One major topic that often goes unnoticed in the global debate around climate change is the critical role of efficient space cooling solutions in lowering energy consumption and reducing greenhouse gas emissions.
Driven by population increase, urbanisation, economic growth and improvement in living standards, global demand for cooling has been growing significantly in the last couple of decades. Energy use for space cooling in buildings has more than tripled since 1990, making space cooling the fastest growing energy use in buildings, and leading to a steep increase in C02 emissions, up to 1,130 million tonnes globally – a major environmental impact.
Moreover, with space cooling now representing around 15% of peak residential electricity demand - and up to 70% in hotter countries such as in the Middle East - the rising demand for cooling significantly drives up the overall cost of generating and distributing electricity.
As global economic growth continues to shift south, to mostly hotter and underequipped emerging countries, space cooling demand - and its environmental and economic impacts - will continue to soar.
The International Energy Agency (IEA) estimates, in its baseline scenario, that the energy use of space cooling will more than triple by 2050, up to more than 6,000 TWh per year, becoming the second strongest driver in overall electricity demand growth. Similarly, the share of cooling in peak demand will continue to rise sharply, in particular in hotter countries, requiring expensive investments in peak generation and distribution capacity.
Strong and well-coordinated policy action is required to mitigate these impacts, in particular though the promotion and advancement of energy efficient equipment and solutions.
With energy consumption 20 to 30 percent below that of the most efficient conventional cooling solutions, and 60 to 80 percent below that of the average conventional cooling systems, District Cooling has a major role to play in tackling this global challenge.
While District Cooling has been growing steadily, its penetration (and that of other similar centralized air and water cooled chiller technology) has remained limited: around 2 percent globally, and at most around 20 percent in the most advanced market globally - the GCC.
A number of avenues are available to policy-makers to further advance these efficient technologies. These include ensuring a proper coordination between urban planning and infrastructure development, including the mandating of district cooling where economically relevant (i.e. higher density areas).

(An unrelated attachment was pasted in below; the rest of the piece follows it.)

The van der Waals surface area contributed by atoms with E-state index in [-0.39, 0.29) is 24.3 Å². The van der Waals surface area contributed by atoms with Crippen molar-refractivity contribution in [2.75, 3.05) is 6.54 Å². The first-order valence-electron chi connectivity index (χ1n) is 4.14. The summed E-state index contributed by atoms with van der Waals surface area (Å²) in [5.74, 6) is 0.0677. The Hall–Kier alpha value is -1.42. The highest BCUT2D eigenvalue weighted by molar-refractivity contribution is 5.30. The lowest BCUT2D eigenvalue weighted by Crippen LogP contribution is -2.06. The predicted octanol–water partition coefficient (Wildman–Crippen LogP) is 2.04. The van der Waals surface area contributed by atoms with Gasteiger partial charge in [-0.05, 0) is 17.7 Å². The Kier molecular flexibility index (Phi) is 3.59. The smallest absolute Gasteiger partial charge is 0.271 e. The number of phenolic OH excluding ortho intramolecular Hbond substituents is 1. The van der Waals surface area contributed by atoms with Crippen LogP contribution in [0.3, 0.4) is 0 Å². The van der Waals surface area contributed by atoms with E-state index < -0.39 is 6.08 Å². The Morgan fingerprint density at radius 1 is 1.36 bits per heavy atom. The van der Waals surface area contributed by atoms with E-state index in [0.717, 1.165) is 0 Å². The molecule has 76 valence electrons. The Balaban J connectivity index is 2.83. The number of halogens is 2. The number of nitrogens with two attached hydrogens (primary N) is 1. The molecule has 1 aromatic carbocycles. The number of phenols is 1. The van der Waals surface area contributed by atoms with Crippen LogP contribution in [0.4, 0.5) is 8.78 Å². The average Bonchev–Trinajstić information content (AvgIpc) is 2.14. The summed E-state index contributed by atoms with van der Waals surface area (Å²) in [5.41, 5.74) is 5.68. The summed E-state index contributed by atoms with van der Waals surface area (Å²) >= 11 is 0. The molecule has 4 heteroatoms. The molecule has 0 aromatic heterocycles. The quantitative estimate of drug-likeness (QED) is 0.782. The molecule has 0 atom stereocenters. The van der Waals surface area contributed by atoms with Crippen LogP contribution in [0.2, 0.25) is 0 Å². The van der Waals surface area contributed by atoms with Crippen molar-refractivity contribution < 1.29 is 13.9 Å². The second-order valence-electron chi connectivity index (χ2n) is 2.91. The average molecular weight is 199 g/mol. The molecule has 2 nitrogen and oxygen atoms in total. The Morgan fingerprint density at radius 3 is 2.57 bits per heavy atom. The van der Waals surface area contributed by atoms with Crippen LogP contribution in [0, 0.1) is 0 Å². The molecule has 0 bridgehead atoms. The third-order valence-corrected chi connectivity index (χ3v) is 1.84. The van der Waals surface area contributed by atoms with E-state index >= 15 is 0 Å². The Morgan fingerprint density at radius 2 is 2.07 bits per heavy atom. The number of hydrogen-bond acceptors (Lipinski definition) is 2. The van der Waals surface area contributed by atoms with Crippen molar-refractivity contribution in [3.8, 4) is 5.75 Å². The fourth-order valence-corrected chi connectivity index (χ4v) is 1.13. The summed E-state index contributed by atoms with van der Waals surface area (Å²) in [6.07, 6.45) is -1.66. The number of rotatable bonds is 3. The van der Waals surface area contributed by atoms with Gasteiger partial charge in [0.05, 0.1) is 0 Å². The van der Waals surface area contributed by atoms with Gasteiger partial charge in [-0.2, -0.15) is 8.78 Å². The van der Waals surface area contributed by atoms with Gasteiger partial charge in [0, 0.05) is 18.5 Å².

This was a key topic of discussion at the most recent United Nations Climate Action Summit, led by members of the Cool Coalition, a global network connecting over 80 partners from the private sector, government, cities, international organizations, finance, academia and civil society. The Coalition was set up in April 2019, and since then has worked to expand access to cooling while reducing its climate impact.
During the Summit, members of the Coalition announced major new commitments on efficient, climate-friendly cooling which will make a huge positive impact on climate change, help achieve sustainable development and save trillions of dollars.
In addition to the Coalition’s efforts and those of individual nations, policy-makers around the world should also leverage existing district cooling infrastructure, through retrofitting programs that connect old building stocks with low-efficiency cooling systems to existing networks, as well as promote district cooling with private and public sectors stakeholders and raise awareness of its many benefits.
These benefits and the overall importance of increasing the adoption of District Cooling internationally, were highlighted during the 25th UN Climate Change Conference which took place in Madrid at the end of this year, and energy efficiency and sustainable development will be at the heart of discussions at the upcoming Abu Dhabi Sustainability Week (ASDW), taking place from 11-18 January, 2020.
We are too familiar with the very real impacts of these rising emissions from unpredictable changes in weather patterns to the degradation of natural ecosystems. Hence, Tabreed will be taking an active role in this debate to highlight the challenges of soaring cooling-related energy demand and the solutions that the district cooling industry can offer.